Court finds probable cause to try Corona for perjury | Inquirer News

Court finds probable cause to try Corona for perjury


Former Chief Justice Renato Corona. INQUIRER FILE PHOTO

Former Chief Justice Renato Corona is expected to receive an unwanted gift on his birthday.

The Sandiganbayan has found probable cause to put Corona on trial for perjury and false declaration in his statement of assets, liabilities and net worth (SALN).


The antigraft court has set the arraignment of Corona on 16 counts of criminal charges for Oct. 15, which falls on his 67th birthday.

In an interview after the judiciary budget hearings in the House of Representatives on Thursday, Sandiganbayan Presiding Justice Amparo Cabotaje-Tang said the court voted 4-1 to dismiss Corona’s motion for judicial determination of probable cause to put him on trial.


The Sandiganbayan’s special third division also upheld the legality of the complaint filed by the Office of the Ombudsman.

“There is probable cause that he has committed the crime… My recollection is that there are certain properties that he failed to include in his SALN for a number of years based on the documents submitted,” Tang said.

Tang, who also chairs the third division, penned the resolution and was joined by Associate Justices Alex Quiroz, Jose Hernandez and Ma. Theresa Dolores Estoesta.

Corona, whose designation as Chief Justice on May 17, 2010, was described by President Aquino as a midnight appointment, was charged with eight counts of perjury and eight counts of violation of Republic Act No. 6713, also known as the Code of Conduct and Ethical Standards for Public Officials and Employees.

Dissenting opinion

Associate Justice Samuel Martires voted against the majority and issued a 62-page dissenting opinion, a copy of which was obtained by the Inquirer.

The former Chief Justice, who was also sued by the Ombudsman in a P130-million forfeiture case, was unseated by the Senate impeachment court in 2012 for culpable violation of the Constitution and betrayal of public trust.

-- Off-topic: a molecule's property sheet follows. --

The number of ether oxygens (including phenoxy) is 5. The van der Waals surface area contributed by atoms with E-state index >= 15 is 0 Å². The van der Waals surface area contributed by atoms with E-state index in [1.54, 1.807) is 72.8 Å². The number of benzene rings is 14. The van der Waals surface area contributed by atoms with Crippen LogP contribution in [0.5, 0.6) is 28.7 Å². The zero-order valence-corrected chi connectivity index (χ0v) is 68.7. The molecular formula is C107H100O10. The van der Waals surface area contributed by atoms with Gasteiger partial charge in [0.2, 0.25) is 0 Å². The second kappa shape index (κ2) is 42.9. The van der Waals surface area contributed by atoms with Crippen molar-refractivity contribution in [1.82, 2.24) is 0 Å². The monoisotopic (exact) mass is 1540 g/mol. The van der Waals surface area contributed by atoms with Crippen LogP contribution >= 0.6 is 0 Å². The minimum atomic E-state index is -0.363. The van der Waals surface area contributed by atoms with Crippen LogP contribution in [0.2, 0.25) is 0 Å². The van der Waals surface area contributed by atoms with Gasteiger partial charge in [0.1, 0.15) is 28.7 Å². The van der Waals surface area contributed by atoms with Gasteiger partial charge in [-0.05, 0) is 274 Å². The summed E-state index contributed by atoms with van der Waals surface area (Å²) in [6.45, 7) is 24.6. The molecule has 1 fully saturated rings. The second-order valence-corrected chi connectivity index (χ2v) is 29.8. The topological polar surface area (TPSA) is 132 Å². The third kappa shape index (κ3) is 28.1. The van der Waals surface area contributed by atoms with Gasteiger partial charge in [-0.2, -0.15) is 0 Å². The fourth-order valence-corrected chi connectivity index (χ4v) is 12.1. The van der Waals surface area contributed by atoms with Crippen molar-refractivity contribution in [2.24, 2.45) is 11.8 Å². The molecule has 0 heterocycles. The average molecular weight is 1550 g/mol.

In his separate opinion, Martires argued that the cases against Corona should be dismissed for lack of probable cause.

“Firstly, there is no legal basis for the filing of charges against the accused Corona,” Martires said.

“Secondly, the accused cannot be charged with perjury under the Revised Penal Code. Neither can he be charged both for perjury and violation of Section 8 of RA 6713,” he argued.

In addition, Martires said the Ombudsman was “devoid of authority to file these cases” against the former Chief Justice.

The Office of the Ombudsman indicted Corona for allegedly deliberately lying on his true net worth by not declaring properties and several bank accounts as well as undervaluing a number of real-estate properties that he declared.

During its probe, the Ombudsman special panel of investigators said that from 2001 to 2011, Corona and his wife earned a total of P30.4 million.

Of the total, P27.1 million was earned by Corona as a government official.

Impeached in 2011

Corona was impeached by the House of Representatives in December 2011 in connection with false declarations of wealth on his SALN.

At the impeachment trial in 2012, the senators, who acted as judges, found Corona guilty of betraying the public trust and committing culpable violation of the Constitution.

The Senate decision removed Corona from his post, disqualified him from holding public office and opened him to possible criminal cases.

Originally posted as of 3:22 PM | August 13, 2015


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TAGS: Betrayal of public trust, Crime, culpable violation of the constitution, failure to declare all assets and liabilities, former chief justice, Impeachment, indictment, Justice, law, Liabilities and Net Worth), News, Perjury, public officials, Renato Corona, SALN, Sandiganbayan, statement of assets, Supreme Court
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